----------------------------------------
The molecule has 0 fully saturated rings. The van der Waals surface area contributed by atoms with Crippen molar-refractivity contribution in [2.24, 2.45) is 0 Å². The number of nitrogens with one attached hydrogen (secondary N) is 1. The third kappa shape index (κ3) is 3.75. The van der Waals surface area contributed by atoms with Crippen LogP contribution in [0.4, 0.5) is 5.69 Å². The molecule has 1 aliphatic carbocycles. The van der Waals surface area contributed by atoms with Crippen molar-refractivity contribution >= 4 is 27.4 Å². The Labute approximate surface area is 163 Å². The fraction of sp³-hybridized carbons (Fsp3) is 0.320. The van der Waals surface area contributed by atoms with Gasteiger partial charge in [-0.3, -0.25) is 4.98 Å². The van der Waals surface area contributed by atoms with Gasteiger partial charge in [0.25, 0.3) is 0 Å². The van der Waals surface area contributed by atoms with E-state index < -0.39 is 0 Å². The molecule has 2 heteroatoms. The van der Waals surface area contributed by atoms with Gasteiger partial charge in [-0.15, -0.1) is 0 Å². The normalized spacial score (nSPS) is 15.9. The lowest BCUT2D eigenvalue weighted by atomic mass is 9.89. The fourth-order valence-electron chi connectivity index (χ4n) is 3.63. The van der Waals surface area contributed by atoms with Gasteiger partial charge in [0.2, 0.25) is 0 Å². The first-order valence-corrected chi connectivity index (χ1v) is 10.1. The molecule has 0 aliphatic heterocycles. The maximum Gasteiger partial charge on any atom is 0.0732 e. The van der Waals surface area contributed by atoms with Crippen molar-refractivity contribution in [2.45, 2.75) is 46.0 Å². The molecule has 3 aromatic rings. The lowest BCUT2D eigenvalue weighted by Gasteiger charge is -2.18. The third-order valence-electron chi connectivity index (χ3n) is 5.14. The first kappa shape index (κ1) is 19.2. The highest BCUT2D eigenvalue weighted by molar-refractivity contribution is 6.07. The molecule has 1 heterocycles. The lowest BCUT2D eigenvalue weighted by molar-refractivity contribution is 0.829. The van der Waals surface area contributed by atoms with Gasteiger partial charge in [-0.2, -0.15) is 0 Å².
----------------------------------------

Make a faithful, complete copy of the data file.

The molecule has 0 fully saturated rings. The van der Waals surface area contributed by atoms with Crippen molar-refractivity contribution in [2.24, 2.45) is 0 Å². The number of nitrogens with one attached hydrogen (secondary N) is 1. The third kappa shape index (κ3) is 3.75. The van der Waals surface area contributed by atoms with Crippen LogP contribution in [0.4, 0.5) is 5.69 Å². The molecule has 1 aliphatic carbocycles. The van der Waals surface area contributed by atoms with Crippen molar-refractivity contribution >= 4 is 27.4 Å². The Labute approximate surface area is 163 Å². The fraction of sp³-hybridized carbons (Fsp3) is 0.320. The van der Waals surface area contributed by atoms with Gasteiger partial charge in [-0.3, -0.25) is 4.98 Å². The van der Waals surface area contributed by atoms with Gasteiger partial charge in [0.25, 0.3) is 0 Å². The van der Waals surface area contributed by atoms with E-state index < -0.39 is 0 Å². The molecule has 2 heteroatoms. The van der Waals surface area contributed by atoms with Gasteiger partial charge in [-0.15, -0.1) is 0 Å². The normalized spacial score (nSPS) is 15.9. The lowest BCUT2D eigenvalue weighted by atomic mass is 9.89. The fourth-order valence-electron chi connectivity index (χ4n) is 3.63. The van der Waals surface area contributed by atoms with Gasteiger partial charge in [0.2, 0.25) is 0 Å². The first-order valence-corrected chi connectivity index (χ1v) is 10.1. The molecule has 0 aliphatic heterocycles. The maximum Gasteiger partial charge on any atom is 0.0732 e. The van der Waals surface area contributed by atoms with Crippen molar-refractivity contribution in [2.45, 2.75) is 46.0 Å². The molecule has 3 aromatic rings. The lowest BCUT2D eigenvalue weighted by Gasteiger charge is -2.18. The third-order valence-electron chi connectivity index (χ3n) is 5.14. The first kappa shape index (κ1) is 19.2. The highest BCUT2D eigenvalue weighted by molar-refractivity contribution is 6.07. The molecule has 1 heterocycles. The lowest BCUT2D eigenvalue weighted by molar-refractivity contribution is 0.829. The van der Waals surface area contributed by atoms with Gasteiger partial charge in [-0.2, -0.15) is 0 Å².